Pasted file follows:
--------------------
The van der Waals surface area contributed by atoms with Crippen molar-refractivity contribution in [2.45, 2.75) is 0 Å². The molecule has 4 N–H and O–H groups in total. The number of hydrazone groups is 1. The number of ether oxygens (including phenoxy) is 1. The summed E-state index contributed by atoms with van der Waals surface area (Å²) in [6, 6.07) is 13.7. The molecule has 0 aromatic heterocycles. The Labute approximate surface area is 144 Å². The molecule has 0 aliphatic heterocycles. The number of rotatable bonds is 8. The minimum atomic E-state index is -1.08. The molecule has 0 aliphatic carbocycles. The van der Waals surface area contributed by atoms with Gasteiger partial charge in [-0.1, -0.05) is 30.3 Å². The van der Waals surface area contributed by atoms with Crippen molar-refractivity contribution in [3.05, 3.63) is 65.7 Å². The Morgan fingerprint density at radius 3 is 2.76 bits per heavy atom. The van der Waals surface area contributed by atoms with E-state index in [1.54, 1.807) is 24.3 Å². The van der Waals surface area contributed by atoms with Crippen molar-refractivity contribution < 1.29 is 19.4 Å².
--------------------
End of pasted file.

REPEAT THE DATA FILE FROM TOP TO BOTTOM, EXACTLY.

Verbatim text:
The van der Waals surface area contributed by atoms with Crippen molar-refractivity contribution in [2.45, 2.75) is 0 Å². The molecule has 4 N–H and O–H groups in total. The number of hydrazone groups is 1. The number of ether oxygens (including phenoxy) is 1. The summed E-state index contributed by atoms with van der Waals surface area (Å²) in [6, 6.07) is 13.7. The molecule has 0 aromatic heterocycles. The Labute approximate surface area is 144 Å². The molecule has 0 aliphatic heterocycles. The number of rotatable bonds is 8. The minimum atomic E-state index is -1.08. The molecule has 0 aliphatic carbocycles. The van der Waals surface area contributed by atoms with Gasteiger partial charge in [-0.1, -0.05) is 30.3 Å². The van der Waals surface area contributed by atoms with Crippen molar-refractivity contribution in [3.05, 3.63) is 65.7 Å². The Morgan fingerprint density at radius 3 is 2.76 bits per heavy atom. The van der Waals surface area contributed by atoms with E-state index in [1.54, 1.807) is 24.3 Å². The van der Waals surface area contributed by atoms with Crippen molar-refractivity contribution < 1.29 is 19.4 Å².